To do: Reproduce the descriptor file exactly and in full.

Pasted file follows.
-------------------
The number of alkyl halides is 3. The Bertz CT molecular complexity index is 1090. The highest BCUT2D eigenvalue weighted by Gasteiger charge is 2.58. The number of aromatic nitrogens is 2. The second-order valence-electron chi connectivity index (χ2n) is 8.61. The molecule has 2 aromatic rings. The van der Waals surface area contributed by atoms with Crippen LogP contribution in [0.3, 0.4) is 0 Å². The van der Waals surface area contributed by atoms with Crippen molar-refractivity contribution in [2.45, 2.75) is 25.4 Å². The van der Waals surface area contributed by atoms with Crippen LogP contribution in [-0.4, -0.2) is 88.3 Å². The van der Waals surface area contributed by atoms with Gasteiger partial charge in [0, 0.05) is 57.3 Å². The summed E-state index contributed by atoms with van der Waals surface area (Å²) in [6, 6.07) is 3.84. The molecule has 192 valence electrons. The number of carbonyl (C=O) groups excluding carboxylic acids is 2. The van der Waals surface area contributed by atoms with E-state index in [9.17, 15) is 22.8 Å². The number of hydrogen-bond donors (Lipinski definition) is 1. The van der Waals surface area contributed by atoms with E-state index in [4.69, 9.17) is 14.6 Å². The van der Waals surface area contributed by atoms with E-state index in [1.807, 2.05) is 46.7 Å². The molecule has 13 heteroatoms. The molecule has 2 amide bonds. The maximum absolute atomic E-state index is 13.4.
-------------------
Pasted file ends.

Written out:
The number of alkyl halides is 3. The Bertz CT molecular complexity index is 1090. The highest BCUT2D eigenvalue weighted by Gasteiger charge is 2.58. The number of aromatic nitrogens is 2. The second-order valence-electron chi connectivity index (χ2n) is 8.61. The molecule has 2 aromatic rings. The van der Waals surface area contributed by atoms with Crippen LogP contribution in [0.3, 0.4) is 0 Å². The van der Waals surface area contributed by atoms with Crippen molar-refractivity contribution in [2.45, 2.75) is 25.4 Å². The van der Waals surface area contributed by atoms with Crippen LogP contribution in [-0.4, -0.2) is 88.3 Å². The van der Waals surface area contributed by atoms with Gasteiger partial charge in [0, 0.05) is 57.3 Å². The summed E-state index contributed by atoms with van der Waals surface area (Å²) in [6, 6.07) is 3.84. The molecule has 192 valence electrons. The number of carbonyl (C=O) groups excluding carboxylic acids is 2. The van der Waals surface area contributed by atoms with E-state index in [9.17, 15) is 22.8 Å². The number of hydrogen-bond donors (Lipinski definition) is 1. The van der Waals surface area contributed by atoms with E-state index in [4.69, 9.17) is 14.6 Å². The van der Waals surface area contributed by atoms with E-state index in [1.807, 2.05) is 46.7 Å². The molecule has 13 heteroatoms. The molecule has 2 amide bonds. The maximum absolute atomic E-state index is 13.4.